Until today, when I read my dad’s column from 21st October 1978, I had no idea that badgers were such clean, house-proud animals. Apparently their setts have several similarities in design to the human house, and how they manage that and keep it spic and span is a lesson to many (particularly my own sons who could learn a thing or two about tidiness and hygiene).
Its home is the centre of a badger’s world and is made up of a number of underground interconnecting tunnels and chambers. Like a human house, it has separate quarters for sleeping, or for the sow to use when she gives birth, and a number of different entrances. Both the male and females regularly bring in fresh bedding, which consists leaves, grass, bracken and even bluebells, and they keep their feet clean by scraping their claws across a scratching post just outside the set.
Not too far from the home will be a spot or two where they go to the toilet, thus keeping the inside of their sett very clean.
They live in clans, with several badger families using the same one, which will often have been established over many generations. Setts can be extensive, and consist of the main sett, and a number of sub-setts nearby.
In the column I mentioned earlier, Dad talks about a debate he was having with some of his colleagues over lunch which concerned whether foxes and badgers were known to live side by side in the same burrow. It seems the opinion was split with some arguing that badgers and foxes made quite happy housemates, while others declared it would never happen because, where badgers were the Hyacinth Bouquets of the woodland world, foxes, on the other hand, were the Waynetta Slobs.
A fox will eat just about anything, dead or alive, rotting or fresh, and also has a very stinky scent gland at the root of its tail. If it is being hunted, it will try to disguise its distinctive B.O. by rolling in farmyard muck, and it has no qualms about dragging all that pongy poo and plother into its home.
I have to say, that even when I despair of the state of my children’s bedrooms, which can resemble student squats, I haven’t yet got to the point where I don’t want to live with them, and maybe the badger is tolerant like that. According to the Department of Agriculture, Environment and Rural Affairs (DAERA), foxes and rabbits will not only inhabit abandoned setts, but have also been known to live side by side with badgers. So if they say that, then it must be true and puts an end to the argument.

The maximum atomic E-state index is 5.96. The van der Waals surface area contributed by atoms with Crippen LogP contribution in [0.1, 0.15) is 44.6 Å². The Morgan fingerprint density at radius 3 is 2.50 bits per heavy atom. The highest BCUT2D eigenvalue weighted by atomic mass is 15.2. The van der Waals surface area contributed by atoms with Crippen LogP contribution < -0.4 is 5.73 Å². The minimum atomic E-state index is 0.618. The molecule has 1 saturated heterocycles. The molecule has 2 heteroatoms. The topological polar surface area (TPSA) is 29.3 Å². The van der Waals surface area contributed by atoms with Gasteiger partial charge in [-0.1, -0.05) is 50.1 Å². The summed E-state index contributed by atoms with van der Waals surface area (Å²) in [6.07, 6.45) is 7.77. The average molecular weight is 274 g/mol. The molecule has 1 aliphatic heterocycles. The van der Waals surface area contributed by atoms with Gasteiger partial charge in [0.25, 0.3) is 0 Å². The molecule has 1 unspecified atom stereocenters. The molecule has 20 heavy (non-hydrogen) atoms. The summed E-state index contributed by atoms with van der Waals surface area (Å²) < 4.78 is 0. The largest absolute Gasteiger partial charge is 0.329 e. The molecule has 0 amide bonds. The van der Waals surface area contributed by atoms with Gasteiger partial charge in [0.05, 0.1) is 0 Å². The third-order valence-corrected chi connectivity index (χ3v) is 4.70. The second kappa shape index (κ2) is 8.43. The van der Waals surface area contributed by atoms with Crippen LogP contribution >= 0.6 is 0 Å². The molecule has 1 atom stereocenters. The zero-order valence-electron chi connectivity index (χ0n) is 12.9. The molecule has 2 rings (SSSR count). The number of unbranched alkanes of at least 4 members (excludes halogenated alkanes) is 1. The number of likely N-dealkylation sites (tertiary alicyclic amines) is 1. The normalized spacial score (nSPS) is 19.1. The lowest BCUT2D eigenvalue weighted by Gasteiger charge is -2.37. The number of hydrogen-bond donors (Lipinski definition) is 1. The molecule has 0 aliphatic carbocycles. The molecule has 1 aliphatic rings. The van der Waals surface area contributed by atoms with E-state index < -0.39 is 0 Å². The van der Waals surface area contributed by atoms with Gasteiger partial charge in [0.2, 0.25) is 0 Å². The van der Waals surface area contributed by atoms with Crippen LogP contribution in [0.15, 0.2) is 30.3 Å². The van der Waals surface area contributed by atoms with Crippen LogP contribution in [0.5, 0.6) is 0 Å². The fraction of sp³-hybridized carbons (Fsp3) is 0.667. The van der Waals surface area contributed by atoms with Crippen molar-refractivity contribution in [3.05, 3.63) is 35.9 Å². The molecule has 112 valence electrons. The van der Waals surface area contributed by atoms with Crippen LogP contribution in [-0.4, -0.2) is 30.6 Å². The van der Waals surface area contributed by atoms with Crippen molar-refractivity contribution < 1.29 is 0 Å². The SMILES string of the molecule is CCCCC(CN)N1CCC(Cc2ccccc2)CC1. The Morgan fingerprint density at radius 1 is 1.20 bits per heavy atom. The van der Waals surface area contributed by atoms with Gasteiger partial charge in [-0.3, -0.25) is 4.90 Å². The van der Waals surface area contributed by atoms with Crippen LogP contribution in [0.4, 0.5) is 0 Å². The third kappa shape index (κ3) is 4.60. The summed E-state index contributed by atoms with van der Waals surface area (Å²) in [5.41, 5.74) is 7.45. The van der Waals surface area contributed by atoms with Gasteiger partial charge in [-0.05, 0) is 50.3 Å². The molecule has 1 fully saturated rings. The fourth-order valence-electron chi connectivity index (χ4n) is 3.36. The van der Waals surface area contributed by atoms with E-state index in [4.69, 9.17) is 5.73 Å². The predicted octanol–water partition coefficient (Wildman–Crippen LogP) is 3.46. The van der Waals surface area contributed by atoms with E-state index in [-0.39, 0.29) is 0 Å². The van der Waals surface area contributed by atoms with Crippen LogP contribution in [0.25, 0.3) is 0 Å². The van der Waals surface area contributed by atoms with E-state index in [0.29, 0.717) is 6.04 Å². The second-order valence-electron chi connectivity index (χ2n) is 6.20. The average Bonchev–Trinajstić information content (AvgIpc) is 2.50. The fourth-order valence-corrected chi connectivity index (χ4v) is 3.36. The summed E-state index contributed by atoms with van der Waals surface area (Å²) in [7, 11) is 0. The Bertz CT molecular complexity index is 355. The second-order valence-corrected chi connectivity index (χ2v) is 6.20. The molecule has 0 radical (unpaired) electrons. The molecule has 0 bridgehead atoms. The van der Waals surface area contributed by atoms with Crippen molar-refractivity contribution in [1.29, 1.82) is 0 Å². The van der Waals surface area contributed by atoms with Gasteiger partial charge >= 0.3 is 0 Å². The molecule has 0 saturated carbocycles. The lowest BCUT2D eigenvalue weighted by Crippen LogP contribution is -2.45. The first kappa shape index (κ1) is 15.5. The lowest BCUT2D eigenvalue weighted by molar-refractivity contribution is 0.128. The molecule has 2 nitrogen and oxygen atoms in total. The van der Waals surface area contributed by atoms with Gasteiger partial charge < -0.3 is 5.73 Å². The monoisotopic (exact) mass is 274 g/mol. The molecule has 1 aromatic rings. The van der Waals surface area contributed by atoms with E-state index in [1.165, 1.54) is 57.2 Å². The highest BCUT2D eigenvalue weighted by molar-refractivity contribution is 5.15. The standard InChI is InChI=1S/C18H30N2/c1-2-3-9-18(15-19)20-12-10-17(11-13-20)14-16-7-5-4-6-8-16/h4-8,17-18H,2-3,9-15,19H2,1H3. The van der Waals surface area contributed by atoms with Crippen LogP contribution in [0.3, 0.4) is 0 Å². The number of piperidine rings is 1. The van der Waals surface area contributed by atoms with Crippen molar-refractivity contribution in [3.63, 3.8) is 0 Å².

There is one thing about the fox, though, that really irritates me, and that is: Why do they have to poo in places popular with dog walkers?
To some dogs, fox poo is like a heavenly elixir sent down by the gods themselves. They gleefully gallop up to it, usually when the owner isn’t looking, and joyfully roll around in it until as much of their fur as possible is coated in its smelly sticky loveliness.
To the owner, however, a dog coated in fox poo is arguably the worst thing to experience on a walk. It is one of the most disgusting, nauseating stinks ever known to man, and trying to remove it is akin to trying to eradicate toxic waste from a nuclear bomb site. It just stays, wash after wash, and ordinary dog shampoo is no match for it.
I haven’t come across many novel or foolproof suggestions for getting rid of the rancid smell, but one suggestion that has cropped up more than once is to use tomato ketchup. I haven’t yet tried that myself, but would love to hear from anyone who has. I prefer to stick to special fox poo shampoo, although it still takes several applications to work effectively.
Once experienced, you never want to go through that kind of trauma ever again, and so when I’m walking dogs in rural areas, nowadays I turn my fox poo radar up to maximum. However, it is inevitable that at some point my guard will slip.
So if you spot me on a walk, and I am shouting “Nooooooooooooooooo…..” while sprinting towards a dog in a ‘Tom-Cruise-in-Mission-Impossible-Just-Before-The-Bomb-Goes-Off’ fashion, you will know why.
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